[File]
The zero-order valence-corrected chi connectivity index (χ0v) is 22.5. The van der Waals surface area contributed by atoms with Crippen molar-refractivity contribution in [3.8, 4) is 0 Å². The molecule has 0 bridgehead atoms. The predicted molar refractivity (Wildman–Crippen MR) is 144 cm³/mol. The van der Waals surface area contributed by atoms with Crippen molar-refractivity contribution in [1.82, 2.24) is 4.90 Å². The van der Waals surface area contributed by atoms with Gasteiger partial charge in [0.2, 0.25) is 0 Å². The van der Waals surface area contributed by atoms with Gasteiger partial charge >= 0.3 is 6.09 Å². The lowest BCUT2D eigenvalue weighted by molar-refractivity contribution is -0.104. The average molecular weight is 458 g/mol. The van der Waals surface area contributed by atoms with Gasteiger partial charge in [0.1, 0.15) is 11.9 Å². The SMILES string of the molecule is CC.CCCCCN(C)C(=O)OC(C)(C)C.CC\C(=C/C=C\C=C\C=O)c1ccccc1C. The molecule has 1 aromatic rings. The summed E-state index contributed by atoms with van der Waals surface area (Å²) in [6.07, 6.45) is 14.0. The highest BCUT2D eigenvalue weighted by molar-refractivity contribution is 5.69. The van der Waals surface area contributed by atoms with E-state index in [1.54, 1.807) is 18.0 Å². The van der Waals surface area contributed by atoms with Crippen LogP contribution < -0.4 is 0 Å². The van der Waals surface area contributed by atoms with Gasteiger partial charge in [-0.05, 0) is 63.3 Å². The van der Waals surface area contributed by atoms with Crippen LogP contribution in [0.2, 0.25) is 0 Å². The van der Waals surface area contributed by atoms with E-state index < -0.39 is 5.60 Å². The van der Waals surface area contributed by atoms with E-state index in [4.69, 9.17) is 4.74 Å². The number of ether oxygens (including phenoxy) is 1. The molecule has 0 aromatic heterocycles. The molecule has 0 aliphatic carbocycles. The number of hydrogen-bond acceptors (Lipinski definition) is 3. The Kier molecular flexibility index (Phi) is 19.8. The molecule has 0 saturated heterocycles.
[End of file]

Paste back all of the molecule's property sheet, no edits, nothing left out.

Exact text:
The zero-order valence-corrected chi connectivity index (χ0v) is 22.5. The van der Waals surface area contributed by atoms with Crippen molar-refractivity contribution in [3.8, 4) is 0 Å². The molecule has 0 bridgehead atoms. The predicted molar refractivity (Wildman–Crippen MR) is 144 cm³/mol. The van der Waals surface area contributed by atoms with Crippen molar-refractivity contribution in [1.82, 2.24) is 4.90 Å². The van der Waals surface area contributed by atoms with Gasteiger partial charge in [0.2, 0.25) is 0 Å². The van der Waals surface area contributed by atoms with Gasteiger partial charge >= 0.3 is 6.09 Å². The lowest BCUT2D eigenvalue weighted by molar-refractivity contribution is -0.104. The average molecular weight is 458 g/mol. The van der Waals surface area contributed by atoms with Gasteiger partial charge in [0.1, 0.15) is 11.9 Å². The SMILES string of the molecule is CC.CCCCCN(C)C(=O)OC(C)(C)C.CC\C(=C/C=C\C=C\C=O)c1ccccc1C. The molecule has 1 aromatic rings. The summed E-state index contributed by atoms with van der Waals surface area (Å²) in [6.07, 6.45) is 14.0. The highest BCUT2D eigenvalue weighted by molar-refractivity contribution is 5.69. The van der Waals surface area contributed by atoms with E-state index in [1.54, 1.807) is 18.0 Å². The van der Waals surface area contributed by atoms with Crippen LogP contribution < -0.4 is 0 Å². The van der Waals surface area contributed by atoms with Gasteiger partial charge in [-0.05, 0) is 63.3 Å². The van der Waals surface area contributed by atoms with Crippen LogP contribution in [0.2, 0.25) is 0 Å². The van der Waals surface area contributed by atoms with E-state index < -0.39 is 5.60 Å². The van der Waals surface area contributed by atoms with E-state index in [4.69, 9.17) is 4.74 Å². The number of ether oxygens (including phenoxy) is 1. The molecule has 0 aromatic heterocycles. The molecule has 0 aliphatic carbocycles. The number of hydrogen-bond acceptors (Lipinski definition) is 3. The Kier molecular flexibility index (Phi) is 19.8. The molecule has 0 saturated heterocycles.